APP – Business community of the country has taken exception to belligerent attitude of India towards Pakistan and attributed this as the major hindrance towards poverty alleviation in the South Asian region.
Ahmad Jawad, a known member of business community and former Chairman Standing Committee of FPCCI talking to APP Tuesday regretted that despite off stage meetings between the National Security Advisers of Pakistan and India, mitigation of hostilities between the two countries is nowhere in sight.
“The escalation by the Indian side from “talks over bullets” has now reached the stage of “disproportionate bombardment,” he commented regretting that there appears to be no desire for talks on the part of the Modi government.
Jawad also referred to a recent statement of Indian Army Chief Bipin Rawat followed by an incident only last week when three of the UN observers narrowly escaped the Indian army's attack along the LoC in Azad Jammu and Kashmir, leaving two civilians seriously injured in the incident.
Also referring to other unfortunate developments severely compromising relations between the two neighbors, he regretted that there was little realization that neighbors cannot be replaced or changed.
In the given situation, he said policy makers of the country need to well prepare themselves for a pragmatic approach with regard to attendance of the Pakistan at Shanghai Cooperation Organization (SCO's) summit scheduled to be held in June this year.
“We must not be short of options in case the issue of Pak-India relations is taken up at the summit,” he emphasized mentioning likely meeting between higher-ups of the two countries on the sidelines of the summit. In reply to a question, he said it would be short sightedness on part of Modi government to continue with its anti-Pakistan rhetoric so as to placate his Hindu nationalist lobby.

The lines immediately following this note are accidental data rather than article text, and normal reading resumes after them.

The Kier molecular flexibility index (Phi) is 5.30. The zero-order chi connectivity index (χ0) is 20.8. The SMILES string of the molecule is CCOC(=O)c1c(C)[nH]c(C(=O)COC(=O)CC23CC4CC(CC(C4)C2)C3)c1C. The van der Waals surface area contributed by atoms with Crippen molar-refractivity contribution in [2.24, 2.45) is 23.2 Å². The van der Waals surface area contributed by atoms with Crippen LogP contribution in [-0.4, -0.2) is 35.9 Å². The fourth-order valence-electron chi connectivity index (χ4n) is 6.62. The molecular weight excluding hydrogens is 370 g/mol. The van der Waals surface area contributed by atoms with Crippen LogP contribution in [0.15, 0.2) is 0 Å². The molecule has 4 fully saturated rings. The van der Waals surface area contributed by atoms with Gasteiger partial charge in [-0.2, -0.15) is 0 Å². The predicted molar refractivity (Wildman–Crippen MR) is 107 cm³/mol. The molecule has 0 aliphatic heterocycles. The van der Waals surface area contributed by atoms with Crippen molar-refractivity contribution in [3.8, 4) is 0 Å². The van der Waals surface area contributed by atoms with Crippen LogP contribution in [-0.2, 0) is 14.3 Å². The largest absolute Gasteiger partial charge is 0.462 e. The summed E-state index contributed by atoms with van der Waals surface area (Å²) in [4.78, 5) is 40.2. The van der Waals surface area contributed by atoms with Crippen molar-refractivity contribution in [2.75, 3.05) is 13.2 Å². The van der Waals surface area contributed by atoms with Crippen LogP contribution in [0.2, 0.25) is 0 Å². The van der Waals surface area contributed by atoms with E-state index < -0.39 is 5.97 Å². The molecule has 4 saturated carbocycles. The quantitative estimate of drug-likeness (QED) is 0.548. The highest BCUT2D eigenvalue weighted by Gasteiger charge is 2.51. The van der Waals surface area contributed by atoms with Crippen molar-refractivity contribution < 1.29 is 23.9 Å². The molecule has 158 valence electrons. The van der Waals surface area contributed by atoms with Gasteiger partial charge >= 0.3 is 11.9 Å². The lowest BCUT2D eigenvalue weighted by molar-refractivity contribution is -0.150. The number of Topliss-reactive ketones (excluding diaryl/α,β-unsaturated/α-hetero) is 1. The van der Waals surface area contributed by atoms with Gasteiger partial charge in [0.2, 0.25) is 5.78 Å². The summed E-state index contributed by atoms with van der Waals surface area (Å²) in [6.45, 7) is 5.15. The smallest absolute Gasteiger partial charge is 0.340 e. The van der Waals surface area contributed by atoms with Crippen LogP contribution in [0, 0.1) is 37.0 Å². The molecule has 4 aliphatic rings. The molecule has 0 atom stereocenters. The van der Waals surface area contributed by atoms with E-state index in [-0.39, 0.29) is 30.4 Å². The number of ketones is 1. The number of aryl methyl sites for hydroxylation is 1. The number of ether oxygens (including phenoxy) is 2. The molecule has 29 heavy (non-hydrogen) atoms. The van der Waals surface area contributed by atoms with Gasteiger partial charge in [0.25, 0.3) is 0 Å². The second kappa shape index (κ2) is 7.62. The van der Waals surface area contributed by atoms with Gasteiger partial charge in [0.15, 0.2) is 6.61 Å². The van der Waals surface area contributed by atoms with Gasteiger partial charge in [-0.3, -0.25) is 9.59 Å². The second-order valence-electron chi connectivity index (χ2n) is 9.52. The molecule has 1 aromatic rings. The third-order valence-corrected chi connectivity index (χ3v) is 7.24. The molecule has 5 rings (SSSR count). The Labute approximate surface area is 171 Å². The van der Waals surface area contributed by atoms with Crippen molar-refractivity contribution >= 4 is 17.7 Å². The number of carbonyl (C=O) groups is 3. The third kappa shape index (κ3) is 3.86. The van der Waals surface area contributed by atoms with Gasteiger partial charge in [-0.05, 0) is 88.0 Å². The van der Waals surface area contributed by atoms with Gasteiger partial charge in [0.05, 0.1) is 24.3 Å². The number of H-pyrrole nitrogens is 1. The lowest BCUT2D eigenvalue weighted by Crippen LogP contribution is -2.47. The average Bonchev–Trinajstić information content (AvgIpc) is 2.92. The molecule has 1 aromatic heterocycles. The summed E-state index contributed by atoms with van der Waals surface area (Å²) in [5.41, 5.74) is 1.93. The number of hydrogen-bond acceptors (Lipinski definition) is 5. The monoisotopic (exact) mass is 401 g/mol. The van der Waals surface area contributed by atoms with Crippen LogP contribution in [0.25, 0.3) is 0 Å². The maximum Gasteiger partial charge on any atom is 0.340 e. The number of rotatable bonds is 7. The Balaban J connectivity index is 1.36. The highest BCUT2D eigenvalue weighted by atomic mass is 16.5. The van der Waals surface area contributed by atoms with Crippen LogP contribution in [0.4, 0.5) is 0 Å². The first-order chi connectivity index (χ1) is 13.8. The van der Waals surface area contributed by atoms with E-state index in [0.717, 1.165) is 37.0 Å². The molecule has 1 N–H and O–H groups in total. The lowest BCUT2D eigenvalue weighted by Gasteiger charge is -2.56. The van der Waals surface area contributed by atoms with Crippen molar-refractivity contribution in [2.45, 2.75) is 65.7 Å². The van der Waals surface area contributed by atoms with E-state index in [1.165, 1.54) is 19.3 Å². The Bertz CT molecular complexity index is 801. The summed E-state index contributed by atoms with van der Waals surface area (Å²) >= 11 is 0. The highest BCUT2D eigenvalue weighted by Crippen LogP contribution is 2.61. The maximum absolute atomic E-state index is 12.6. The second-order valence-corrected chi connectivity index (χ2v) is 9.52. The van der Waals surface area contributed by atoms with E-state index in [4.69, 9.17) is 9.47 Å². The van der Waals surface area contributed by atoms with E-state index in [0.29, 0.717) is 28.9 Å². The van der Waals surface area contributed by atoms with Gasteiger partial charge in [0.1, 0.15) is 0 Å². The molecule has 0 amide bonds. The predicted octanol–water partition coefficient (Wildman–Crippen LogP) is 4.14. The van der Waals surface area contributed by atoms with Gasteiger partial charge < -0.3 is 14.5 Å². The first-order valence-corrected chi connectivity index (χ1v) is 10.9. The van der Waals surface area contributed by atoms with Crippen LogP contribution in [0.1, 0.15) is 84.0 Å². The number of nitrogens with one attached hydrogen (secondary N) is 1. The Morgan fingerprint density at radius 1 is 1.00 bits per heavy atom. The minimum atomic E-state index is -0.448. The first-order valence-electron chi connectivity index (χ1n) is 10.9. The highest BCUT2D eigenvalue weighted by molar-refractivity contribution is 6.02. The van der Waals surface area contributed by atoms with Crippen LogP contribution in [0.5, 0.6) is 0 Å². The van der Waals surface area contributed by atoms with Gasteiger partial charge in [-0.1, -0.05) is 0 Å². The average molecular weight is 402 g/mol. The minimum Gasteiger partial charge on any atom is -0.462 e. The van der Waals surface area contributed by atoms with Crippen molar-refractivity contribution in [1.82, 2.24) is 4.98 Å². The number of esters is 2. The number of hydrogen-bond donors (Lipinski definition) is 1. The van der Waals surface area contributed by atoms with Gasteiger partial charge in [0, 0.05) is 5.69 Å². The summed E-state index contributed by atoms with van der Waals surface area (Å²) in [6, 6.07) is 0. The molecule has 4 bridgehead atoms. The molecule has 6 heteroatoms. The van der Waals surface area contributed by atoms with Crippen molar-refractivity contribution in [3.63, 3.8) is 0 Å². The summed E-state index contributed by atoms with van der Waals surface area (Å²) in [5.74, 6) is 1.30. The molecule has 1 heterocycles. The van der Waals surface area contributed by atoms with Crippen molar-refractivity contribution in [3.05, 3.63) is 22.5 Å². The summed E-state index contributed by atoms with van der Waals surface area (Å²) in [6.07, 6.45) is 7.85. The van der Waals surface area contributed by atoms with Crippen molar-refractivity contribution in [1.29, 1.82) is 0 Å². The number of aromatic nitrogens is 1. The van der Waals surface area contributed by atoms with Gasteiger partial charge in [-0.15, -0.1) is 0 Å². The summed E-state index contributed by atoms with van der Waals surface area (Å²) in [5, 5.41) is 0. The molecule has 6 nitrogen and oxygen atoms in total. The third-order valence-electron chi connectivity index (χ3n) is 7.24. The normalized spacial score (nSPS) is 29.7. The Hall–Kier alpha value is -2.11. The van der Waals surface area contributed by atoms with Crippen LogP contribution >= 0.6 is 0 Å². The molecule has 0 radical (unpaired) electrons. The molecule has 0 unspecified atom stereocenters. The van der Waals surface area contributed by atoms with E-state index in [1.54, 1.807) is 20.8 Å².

“Riding the tiger might be an exhilarating experience but the consequences are bound to be unpleasant,” commented Ahmad Jawad emphasizing that statesmanship requires working out a peaceful solution to outstanding problems with neighboring countries.
Ahmad Jawad in reply to another question said bilateral trade ties between the two countries are linked with comprehensive dialogue, however, as per ground realities Pakistan and India are having formal and informal estimated trade worth $5 billion to $6 billion.
Mentioning that informal trade is largely done via Dubai seaport, he said this is denying the exchequers of the two countries of their due share in terms of documentation.
To another query, Jawad said revival of trade engagement at the highest level will help build confidence between two countries subject to level playing field.
Regional trade integration is also consistent with Pakistan's thrust to diversify its export products and destinations, added the businessman.